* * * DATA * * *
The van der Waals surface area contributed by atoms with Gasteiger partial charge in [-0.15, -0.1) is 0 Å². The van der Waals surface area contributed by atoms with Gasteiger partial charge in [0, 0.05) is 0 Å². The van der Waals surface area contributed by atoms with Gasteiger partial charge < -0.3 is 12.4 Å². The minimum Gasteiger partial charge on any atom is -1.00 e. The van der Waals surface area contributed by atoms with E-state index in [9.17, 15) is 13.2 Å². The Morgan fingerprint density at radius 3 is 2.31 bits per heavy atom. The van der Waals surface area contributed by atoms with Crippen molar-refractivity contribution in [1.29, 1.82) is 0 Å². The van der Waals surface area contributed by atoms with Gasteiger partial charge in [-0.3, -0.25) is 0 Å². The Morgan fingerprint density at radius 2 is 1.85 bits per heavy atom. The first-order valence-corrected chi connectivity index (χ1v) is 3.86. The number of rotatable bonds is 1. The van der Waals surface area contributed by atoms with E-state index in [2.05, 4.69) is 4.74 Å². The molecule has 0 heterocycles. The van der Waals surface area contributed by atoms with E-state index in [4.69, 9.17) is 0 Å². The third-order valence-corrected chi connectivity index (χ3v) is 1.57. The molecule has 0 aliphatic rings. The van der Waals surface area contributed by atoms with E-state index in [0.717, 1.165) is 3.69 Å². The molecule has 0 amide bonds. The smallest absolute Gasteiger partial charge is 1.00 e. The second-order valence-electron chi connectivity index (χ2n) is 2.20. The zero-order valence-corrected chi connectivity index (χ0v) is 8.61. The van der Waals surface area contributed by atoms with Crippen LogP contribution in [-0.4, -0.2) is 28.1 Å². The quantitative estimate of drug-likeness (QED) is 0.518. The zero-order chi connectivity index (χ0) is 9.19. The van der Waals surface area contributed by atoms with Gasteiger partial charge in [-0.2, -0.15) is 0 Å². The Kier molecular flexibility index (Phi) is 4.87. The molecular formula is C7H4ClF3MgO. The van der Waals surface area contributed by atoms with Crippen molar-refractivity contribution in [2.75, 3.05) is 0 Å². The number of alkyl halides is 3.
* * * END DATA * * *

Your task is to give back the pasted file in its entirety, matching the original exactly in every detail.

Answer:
The van der Waals surface area contributed by atoms with Gasteiger partial charge in [-0.15, -0.1) is 0 Å². The van der Waals surface area contributed by atoms with Gasteiger partial charge in [0, 0.05) is 0 Å². The van der Waals surface area contributed by atoms with Gasteiger partial charge < -0.3 is 12.4 Å². The minimum Gasteiger partial charge on any atom is -1.00 e. The van der Waals surface area contributed by atoms with E-state index in [9.17, 15) is 13.2 Å². The Morgan fingerprint density at radius 3 is 2.31 bits per heavy atom. The van der Waals surface area contributed by atoms with Crippen molar-refractivity contribution in [1.29, 1.82) is 0 Å². The van der Waals surface area contributed by atoms with Gasteiger partial charge in [-0.3, -0.25) is 0 Å². The Morgan fingerprint density at radius 2 is 1.85 bits per heavy atom. The first-order valence-corrected chi connectivity index (χ1v) is 3.86. The number of rotatable bonds is 1. The van der Waals surface area contributed by atoms with E-state index in [2.05, 4.69) is 4.74 Å². The molecule has 0 heterocycles. The van der Waals surface area contributed by atoms with E-state index in [4.69, 9.17) is 0 Å². The third-order valence-corrected chi connectivity index (χ3v) is 1.57. The molecule has 0 aliphatic rings. The van der Waals surface area contributed by atoms with E-state index in [0.717, 1.165) is 3.69 Å². The molecule has 0 amide bonds. The smallest absolute Gasteiger partial charge is 1.00 e. The second-order valence-electron chi connectivity index (χ2n) is 2.20. The zero-order valence-corrected chi connectivity index (χ0v) is 8.61. The van der Waals surface area contributed by atoms with Crippen LogP contribution in [-0.4, -0.2) is 28.1 Å². The quantitative estimate of drug-likeness (QED) is 0.518. The zero-order chi connectivity index (χ0) is 9.19. The van der Waals surface area contributed by atoms with Gasteiger partial charge in [-0.2, -0.15) is 0 Å². The Kier molecular flexibility index (Phi) is 4.87. The molecular formula is C7H4ClF3MgO. The van der Waals surface area contributed by atoms with Crippen molar-refractivity contribution in [2.75, 3.05) is 0 Å². The number of alkyl halides is 3.